SMaking a living space where art is central without overcoming everything else can be challenging when a collection consists of hundreds of bold works. But Chicago designer Todd Haley turned the coach house in the Old Town around 1912 into a showcase for a wide range of outsider art for his clients and into an attractive, easy space to work and live in during the pandemic.
Allowing art to talk about a lot is the meaning of the existence of this brick house with five bedrooms and three bathrooms, built on a plot 37.5 feet wide. Among the exhibits are a picture of a bull-elk in a mixed technique by William Hawkins, a Clarence Woolsey mushroom from bottle caps and a magnificently detailed bird feeder in the form of a 1970s cathedral by Aldobrand Piacenza.
“Art has served as a starting point for design,” says Hailey, who is known to mix luxury custom furniture with mass market items from CB2 and Restoration Hardware. In the large living room, art impresses with subtle gray and black tones of furniture, resulting in a distinctly adult, albeit slightly whimsical, aesthetics.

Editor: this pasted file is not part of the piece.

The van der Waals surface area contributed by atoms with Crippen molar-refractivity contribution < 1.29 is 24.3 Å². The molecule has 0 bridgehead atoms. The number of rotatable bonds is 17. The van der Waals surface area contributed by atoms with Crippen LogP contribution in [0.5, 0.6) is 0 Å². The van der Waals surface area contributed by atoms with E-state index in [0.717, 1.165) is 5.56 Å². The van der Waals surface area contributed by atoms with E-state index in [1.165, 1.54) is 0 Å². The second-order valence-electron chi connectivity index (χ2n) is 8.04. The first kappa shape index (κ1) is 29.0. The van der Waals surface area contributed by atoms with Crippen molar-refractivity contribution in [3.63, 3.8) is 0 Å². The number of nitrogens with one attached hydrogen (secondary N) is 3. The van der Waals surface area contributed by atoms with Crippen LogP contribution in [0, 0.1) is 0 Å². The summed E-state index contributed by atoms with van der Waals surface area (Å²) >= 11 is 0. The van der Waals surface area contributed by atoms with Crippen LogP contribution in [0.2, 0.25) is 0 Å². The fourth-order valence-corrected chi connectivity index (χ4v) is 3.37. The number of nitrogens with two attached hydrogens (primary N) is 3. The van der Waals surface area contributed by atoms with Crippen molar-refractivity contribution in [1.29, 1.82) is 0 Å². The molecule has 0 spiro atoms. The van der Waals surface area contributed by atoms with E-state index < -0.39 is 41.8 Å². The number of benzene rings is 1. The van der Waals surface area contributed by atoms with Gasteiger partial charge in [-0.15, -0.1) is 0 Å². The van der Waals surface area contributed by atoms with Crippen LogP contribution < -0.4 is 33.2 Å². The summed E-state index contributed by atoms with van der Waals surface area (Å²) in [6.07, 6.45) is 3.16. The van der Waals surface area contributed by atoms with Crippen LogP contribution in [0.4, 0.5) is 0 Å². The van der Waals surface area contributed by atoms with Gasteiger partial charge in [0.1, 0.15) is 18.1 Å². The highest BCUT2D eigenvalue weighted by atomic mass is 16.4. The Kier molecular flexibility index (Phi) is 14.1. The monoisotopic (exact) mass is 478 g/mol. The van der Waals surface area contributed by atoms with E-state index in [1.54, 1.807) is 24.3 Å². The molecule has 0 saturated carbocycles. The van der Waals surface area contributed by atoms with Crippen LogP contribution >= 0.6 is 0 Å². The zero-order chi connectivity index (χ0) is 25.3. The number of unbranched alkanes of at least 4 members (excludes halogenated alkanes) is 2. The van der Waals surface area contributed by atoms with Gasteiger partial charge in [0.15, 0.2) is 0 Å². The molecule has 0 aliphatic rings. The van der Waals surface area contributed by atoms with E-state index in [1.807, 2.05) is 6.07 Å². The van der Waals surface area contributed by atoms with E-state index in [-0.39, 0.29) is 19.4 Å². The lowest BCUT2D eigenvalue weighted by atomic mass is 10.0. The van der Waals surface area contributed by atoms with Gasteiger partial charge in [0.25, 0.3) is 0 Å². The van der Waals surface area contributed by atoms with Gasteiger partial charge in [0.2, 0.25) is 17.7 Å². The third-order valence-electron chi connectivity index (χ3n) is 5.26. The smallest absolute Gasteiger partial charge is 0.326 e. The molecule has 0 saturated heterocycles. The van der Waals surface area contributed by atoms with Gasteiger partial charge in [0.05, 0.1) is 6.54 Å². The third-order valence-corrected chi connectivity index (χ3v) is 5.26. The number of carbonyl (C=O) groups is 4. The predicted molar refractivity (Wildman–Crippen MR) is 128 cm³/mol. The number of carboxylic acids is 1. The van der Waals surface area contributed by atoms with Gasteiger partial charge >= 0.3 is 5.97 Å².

The intention was to have art, not furniture, in the spotlight, says Hailey, who has worked with owners on two previous projects. “The palette provides a quiet backdrop for their collection and does not compete with any of the works.”
An illuminated scale model of the John Hancock Center in a niche with a smoky mirror attaches to the dining room, where a series of bird prints by English photographer Luke Wilson stares at a round table. “It’s very theatrical,” Haley says.
Dark neutral shades bring to the family room. The massive U-shaped sectional sofa from Room & Board is combined with two custom chairs and surrounded by sculptures. The compositions in the mixed media were hung with wiring, inspired by the gallery, using the Art of Installation.
The owners say the flow from the front of the house to the back garden will make the space ideal for large gatherings if it is safe. Meanwhile, the bright interiors made the pandemic work at home for the couple enjoyable. Optimistic details are everywhere: from two large floor lamps made of lanterns in the living room, to a series of pop art-style plates by director John Waters attached to a wet bar. It’s like living, cozy, in an art gallery.